“Sometimes I wonder: Will God ever forgive us for what we’ve done to each other?” says Leonardo DiCaprio, sullen and bleary-eyed, stoically staring just off camera.
“… I look around and I realize…” pause for emotion, “God left this place a long time ago.”
“This place” is the civil war-torn country of Sierra Leone in 1999, the setting for 2006s Blood Diamond. Using the illegal diamond trade as the backdrop for the primarily character-driven storyline, the film carries a hefty social conscience for a big budget Hollywood action/drama.
Blood Diamond is one of Hollywood’s “message films” that allow Americans to leave the Cineplex feeling a little bit better about themselves after seeing an “educational” film about disenfranchised Africans. And you can now impress your friends at parties with your knowledge of world events.
Don’t get me wrong, Hotel Rwanda, The Last King of Scotland, DiCaprio as the “bad guy with a heart” who helps the black man find his son—these are all good mainstream films. Meaning they won numerous awards and only the best things win awards.
This is why I noticed Viva Riva!, the Congolese gangster film that won the “Best African Film” award at the 2011 MTV Movie Awards last month in Los Angeles, CA.
Yes, the MTV Movie Awards now has a “Best African Film” category.
I think it was presented while the stars of Twilight: Eclipse were shuffling back and forth from their seats with their golden popcorn statues. But, as Sean Jacobs pointed out on Africa is a Country last month, “That’s the kind of publicity African films can’t buy and should count for something when the film opens in [the US]…”
The folks at MTV, who also honored DiCaprio’s Inception co-star Ellen Page in the “Best Scared-As-Sh*t Performance” category, may be onto something with their inaugural Best African Film award, pointing to a larger trend among Western audiences who are finding that there is more to Africa than what Hollywood tells us about in its “message films.”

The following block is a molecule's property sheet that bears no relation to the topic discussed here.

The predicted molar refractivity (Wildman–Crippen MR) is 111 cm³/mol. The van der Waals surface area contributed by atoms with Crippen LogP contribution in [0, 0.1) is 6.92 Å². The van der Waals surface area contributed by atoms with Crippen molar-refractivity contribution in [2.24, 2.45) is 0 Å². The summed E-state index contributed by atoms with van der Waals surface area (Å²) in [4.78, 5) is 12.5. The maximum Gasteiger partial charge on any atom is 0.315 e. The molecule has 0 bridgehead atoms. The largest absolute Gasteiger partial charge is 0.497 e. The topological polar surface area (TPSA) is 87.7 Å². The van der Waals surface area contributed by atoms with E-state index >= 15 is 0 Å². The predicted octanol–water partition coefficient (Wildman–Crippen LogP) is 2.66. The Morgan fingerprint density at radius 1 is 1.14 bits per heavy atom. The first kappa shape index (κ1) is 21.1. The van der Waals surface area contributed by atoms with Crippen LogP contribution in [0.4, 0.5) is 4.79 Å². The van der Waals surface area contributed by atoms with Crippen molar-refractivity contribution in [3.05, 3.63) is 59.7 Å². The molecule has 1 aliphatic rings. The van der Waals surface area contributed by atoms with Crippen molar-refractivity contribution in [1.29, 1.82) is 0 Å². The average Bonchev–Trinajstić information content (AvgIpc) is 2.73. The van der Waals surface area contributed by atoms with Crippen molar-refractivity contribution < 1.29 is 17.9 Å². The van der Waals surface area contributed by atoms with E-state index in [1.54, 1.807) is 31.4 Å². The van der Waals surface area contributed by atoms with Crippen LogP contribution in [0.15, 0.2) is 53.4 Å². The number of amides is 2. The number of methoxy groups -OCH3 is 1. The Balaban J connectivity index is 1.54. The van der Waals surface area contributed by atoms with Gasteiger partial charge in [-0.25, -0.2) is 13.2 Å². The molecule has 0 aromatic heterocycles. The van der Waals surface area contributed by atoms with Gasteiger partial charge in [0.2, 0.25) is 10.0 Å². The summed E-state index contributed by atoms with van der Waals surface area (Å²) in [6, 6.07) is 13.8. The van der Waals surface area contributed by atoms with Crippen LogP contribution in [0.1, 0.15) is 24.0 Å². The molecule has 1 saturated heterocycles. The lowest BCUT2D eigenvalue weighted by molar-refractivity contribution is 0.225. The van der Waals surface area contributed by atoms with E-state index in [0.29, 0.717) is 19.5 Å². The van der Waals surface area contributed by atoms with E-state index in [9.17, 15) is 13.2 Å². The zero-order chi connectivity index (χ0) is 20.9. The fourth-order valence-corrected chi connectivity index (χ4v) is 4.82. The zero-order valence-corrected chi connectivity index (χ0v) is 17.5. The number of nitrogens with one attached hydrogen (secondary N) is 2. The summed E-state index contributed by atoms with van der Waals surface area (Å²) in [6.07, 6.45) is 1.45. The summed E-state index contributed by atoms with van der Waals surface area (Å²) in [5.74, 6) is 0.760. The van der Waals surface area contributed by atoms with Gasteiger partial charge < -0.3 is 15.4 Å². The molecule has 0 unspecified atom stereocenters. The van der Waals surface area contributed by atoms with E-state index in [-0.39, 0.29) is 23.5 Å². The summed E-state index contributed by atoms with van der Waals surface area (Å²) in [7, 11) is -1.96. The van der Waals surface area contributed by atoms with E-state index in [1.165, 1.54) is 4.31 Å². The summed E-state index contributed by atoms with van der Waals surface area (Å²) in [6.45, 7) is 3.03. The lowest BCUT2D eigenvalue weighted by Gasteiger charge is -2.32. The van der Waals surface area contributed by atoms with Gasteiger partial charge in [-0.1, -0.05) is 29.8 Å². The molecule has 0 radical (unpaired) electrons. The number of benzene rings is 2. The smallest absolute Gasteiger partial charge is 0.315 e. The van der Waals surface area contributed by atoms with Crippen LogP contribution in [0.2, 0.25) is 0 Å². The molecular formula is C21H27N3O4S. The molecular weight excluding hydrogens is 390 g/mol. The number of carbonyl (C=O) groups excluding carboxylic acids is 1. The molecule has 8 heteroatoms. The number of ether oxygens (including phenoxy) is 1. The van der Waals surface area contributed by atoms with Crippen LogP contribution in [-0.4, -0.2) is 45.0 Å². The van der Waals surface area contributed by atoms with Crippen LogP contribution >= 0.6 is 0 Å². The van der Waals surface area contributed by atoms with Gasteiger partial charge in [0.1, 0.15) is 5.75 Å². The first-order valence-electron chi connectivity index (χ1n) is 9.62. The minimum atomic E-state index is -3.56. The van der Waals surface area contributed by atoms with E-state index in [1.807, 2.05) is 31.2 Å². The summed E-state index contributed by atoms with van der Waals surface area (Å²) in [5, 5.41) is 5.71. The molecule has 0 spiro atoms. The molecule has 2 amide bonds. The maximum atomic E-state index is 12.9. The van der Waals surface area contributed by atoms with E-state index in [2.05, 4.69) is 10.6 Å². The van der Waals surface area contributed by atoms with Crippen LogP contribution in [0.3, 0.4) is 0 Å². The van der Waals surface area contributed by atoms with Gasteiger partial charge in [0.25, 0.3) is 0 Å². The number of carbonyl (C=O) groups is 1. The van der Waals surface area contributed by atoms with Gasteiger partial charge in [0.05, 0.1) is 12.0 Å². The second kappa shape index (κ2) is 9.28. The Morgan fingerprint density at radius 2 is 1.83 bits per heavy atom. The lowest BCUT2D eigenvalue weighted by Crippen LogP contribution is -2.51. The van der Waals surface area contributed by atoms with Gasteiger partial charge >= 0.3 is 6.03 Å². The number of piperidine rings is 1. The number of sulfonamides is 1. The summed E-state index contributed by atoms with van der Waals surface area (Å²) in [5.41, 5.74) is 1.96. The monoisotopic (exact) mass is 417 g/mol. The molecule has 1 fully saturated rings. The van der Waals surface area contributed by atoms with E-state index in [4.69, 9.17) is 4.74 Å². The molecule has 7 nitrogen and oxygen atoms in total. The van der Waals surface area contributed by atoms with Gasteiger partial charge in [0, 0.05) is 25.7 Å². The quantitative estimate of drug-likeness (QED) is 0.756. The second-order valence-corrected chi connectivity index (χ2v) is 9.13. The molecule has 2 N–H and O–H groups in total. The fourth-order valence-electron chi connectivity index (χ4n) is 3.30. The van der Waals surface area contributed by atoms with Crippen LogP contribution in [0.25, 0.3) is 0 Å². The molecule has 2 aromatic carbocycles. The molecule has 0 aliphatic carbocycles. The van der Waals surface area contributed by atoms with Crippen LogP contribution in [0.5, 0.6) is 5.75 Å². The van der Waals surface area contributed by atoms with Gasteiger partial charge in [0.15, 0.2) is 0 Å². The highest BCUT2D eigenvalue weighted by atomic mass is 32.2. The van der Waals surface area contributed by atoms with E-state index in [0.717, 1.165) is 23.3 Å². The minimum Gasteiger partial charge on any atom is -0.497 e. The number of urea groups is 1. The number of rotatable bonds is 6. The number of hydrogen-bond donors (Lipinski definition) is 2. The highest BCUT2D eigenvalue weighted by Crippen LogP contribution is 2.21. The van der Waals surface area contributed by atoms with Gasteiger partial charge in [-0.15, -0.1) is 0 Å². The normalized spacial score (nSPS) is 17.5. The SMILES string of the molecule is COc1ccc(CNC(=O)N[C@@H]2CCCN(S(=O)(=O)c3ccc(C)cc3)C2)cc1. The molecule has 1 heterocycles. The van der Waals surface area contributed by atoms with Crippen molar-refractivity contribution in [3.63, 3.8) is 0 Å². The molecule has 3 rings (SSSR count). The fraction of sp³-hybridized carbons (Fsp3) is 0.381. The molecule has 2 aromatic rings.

There are several possible explanations as to why Westerners have a growing and earnest interest in learning more about African pop culture. Perhaps I could continue citing the success of critically acclaimed African cinema, or mention the growth of the Nigerian film industry, known as Nollywood, into the third highest grossing film industry in the world, behind Hollywood and India’s Bollywood. Or maybe I could point to the inquisitive, over-zealous, at-times-inane reporting on South Africa by international media as they set out like Louis and Clark to discover the country hosting the FIFA World Cup last June. OR I could just put up a link with a picture of George Clooney in Chad, looking ragged but smiling as he shakes the hands of children—who I assume are orphans because it’s Africa and I’m American—and someone would click on it because they’re curious or to satiate their unrequited love for George Clooney.
Simply put, it’s the internet. The digital collective experience created by the Internet has opened doors to places that previously required a passport and an expensive plane ticket to get to. The next time you go online to watch Lady Gaga’s newest music video, your curiosity may get the upper hand and maybe you’ll actually learn something by spending an hour wandering around Youtube.
Despite my snark, films like Blood Diamond, Hotel Rwanda, and The Last King of Scotland are successful, but they only tell one, highly-fictionalized story from one perspective. MTV may not be the cultural spearhead it once was but that gilded box of popcorn provides us with another link to click on, another clip to watch, and another celebrity to follow on Twitter.
In the words of Leonardo DiCaprio, in an unidentifiable African accent, “This. Is. Africa.”